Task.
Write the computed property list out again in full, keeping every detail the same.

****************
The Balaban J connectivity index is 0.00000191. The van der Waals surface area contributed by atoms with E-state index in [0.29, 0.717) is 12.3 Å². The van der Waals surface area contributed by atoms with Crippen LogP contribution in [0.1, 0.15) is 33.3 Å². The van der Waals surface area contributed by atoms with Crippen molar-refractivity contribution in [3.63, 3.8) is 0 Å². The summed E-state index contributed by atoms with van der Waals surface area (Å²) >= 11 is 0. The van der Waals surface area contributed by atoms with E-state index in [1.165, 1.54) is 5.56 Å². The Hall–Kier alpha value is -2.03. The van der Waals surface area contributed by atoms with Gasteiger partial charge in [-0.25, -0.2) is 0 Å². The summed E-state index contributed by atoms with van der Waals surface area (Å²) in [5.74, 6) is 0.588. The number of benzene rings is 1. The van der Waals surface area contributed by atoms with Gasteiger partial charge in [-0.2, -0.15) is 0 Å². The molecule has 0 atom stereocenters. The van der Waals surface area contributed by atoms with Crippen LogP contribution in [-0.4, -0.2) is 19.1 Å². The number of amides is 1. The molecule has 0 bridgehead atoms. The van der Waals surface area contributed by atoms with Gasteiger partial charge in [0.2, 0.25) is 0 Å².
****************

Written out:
The Balaban J connectivity index is 0.00000191. The van der Waals surface area contributed by atoms with E-state index in [0.29, 0.717) is 12.3 Å². The van der Waals surface area contributed by atoms with Crippen LogP contribution in [0.1, 0.15) is 33.3 Å². The van der Waals surface area contributed by atoms with Crippen molar-refractivity contribution in [3.63, 3.8) is 0 Å². The summed E-state index contributed by atoms with van der Waals surface area (Å²) >= 11 is 0. The van der Waals surface area contributed by atoms with E-state index in [1.165, 1.54) is 5.56 Å². The Hall–Kier alpha value is -2.03. The van der Waals surface area contributed by atoms with Gasteiger partial charge in [-0.25, -0.2) is 0 Å². The summed E-state index contributed by atoms with van der Waals surface area (Å²) in [5.74, 6) is 0.588. The number of benzene rings is 1. The van der Waals surface area contributed by atoms with Gasteiger partial charge in [-0.2, -0.15) is 0 Å². The molecule has 0 atom stereocenters. The van der Waals surface area contributed by atoms with Crippen LogP contribution in [-0.4, -0.2) is 19.1 Å². The number of amides is 1. The molecule has 0 bridgehead atoms. The van der Waals surface area contributed by atoms with Gasteiger partial charge in [0.2, 0.25) is 0 Å².